“We will sort this out,” I whispered into her ear.

“How?” she moaned.

I let go of her, slowly.

“I have a doctor friend at the hospital. We were together at the university. He will help you,” I said.

“No! Not an abortion. I am not a murderer,” she screamed.

“Hush baby. It is not murder. What is better for you, spoiling your future because of this thing and getting rid of it?”

“This thing? But it’s your baby,” she cried.

“As far as I know, it is not yet my baby. You know I love you so much that I can marry you, but I can only do that when you finish school,” I begged.

“It will never hurt. I will give you a note tomorrow and you will pay him a visit tomorrow.”

“Since you insist…”

“Everything is under control,” I cut her short.

“I cannot go back to the dorm, the matron has tightened security,” she said.

“Sure, my bedroom is always open for you my dear.”

***************************

The headmaster called us for an emergency meeting that morning, five days later. The staff room was filled with sorrow. Most of us had already heard the news unofficially.

He looked around, as if to read our reactions when he announced the sad news.

“Tapiwa Banda, one of our students, died last night at the central hospital. It appears she had gone to a private doctor to seek an abortion,” Mr. Mvula, an old disciplinarian who was our headmaster, said.

I looked at the floor.

“The funeral arrangements are that her parents will come here and we will take her body to her home village where burial will take place,” he continued.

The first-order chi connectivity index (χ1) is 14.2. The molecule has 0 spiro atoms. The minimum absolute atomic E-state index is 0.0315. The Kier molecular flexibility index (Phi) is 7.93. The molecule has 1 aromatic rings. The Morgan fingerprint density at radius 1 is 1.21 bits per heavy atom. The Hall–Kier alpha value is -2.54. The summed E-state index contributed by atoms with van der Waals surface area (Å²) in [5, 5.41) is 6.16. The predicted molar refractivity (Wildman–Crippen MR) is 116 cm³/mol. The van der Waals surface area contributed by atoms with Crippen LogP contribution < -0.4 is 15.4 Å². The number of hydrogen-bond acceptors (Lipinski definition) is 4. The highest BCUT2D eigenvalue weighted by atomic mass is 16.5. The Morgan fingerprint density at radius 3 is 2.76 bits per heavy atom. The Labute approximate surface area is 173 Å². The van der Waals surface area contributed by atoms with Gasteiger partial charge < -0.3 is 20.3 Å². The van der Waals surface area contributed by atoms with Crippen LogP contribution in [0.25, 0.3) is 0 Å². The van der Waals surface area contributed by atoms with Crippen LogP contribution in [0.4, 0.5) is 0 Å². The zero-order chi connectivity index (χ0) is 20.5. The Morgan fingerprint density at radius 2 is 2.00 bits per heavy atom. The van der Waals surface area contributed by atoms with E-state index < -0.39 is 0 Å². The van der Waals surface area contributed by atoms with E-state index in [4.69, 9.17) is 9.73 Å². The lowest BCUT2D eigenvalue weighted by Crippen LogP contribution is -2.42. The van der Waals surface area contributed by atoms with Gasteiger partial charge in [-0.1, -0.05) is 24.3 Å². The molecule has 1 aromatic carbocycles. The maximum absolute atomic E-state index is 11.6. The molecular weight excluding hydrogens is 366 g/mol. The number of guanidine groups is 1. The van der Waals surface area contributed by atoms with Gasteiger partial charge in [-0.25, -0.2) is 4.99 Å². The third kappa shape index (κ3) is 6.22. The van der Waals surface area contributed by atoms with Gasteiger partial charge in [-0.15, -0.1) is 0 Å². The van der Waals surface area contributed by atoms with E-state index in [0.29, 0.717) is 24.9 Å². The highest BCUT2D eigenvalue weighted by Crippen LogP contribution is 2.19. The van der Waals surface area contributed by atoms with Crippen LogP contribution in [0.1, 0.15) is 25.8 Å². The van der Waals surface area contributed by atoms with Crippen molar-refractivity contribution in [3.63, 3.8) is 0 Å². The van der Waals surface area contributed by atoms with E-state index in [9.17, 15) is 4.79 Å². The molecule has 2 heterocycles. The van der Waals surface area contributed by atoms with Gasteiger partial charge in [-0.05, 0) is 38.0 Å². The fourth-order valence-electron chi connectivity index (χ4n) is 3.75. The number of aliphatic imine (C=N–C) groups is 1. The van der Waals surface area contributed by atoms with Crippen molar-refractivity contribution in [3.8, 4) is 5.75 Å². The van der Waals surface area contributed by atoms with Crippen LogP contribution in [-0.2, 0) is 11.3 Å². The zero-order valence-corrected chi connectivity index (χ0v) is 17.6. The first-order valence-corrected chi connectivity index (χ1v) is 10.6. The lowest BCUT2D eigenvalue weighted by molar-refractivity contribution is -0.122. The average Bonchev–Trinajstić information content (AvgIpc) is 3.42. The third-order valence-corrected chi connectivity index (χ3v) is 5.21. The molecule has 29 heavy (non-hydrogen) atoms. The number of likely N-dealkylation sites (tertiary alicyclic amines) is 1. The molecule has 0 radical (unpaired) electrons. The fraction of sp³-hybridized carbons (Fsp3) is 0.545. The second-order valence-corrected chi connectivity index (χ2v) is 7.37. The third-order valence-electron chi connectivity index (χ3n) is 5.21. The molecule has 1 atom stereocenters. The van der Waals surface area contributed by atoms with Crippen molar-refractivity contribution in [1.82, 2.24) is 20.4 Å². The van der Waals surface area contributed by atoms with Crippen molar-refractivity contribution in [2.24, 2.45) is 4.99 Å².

Unanswerable questions flooded my mind. Did they know who was responsible for her pregnancy? Did she reveal who was behind her plan to abort? Did they know I knew more than the others?

“Before she died, I am told, she said she would miss your classes Mr. Timvane Diwa. For Mr. Jack Kumwenda, she said she would remember you for your great Biology lessons and experiments,” the robust head-teacher said.

I passed my gaze to Jack. He yawned. I knew he was nursing a bad hangover. He looked at me with red, blood-shot eyes….

How much did he know?

3 comments:

brown said...

thats great work!! that you are using latest technology to have your work read on the web_CONGRANTS!!!but please do not write negative about teacher 'bachelors'. it is not true that such teachers alway seek an opportunity to get sexually involved with their students.
as young 'bachelor' teachers we know our responsibility and our professional ethics and that is not compromised with personal satisfaction. needless to say that we get sexually involved with our students. we KEEP OUR SOCIAL DISTANCE!

Kondwani Kamiyala said...

Brown
Indeed, teachers try as much to keep the social distance, but it so happens that some teachers breach that distance. Tapiwa explores that area. Do write again.

Robert Chirambo said...

I have read this short story several times but everytime i read it i learn a new thing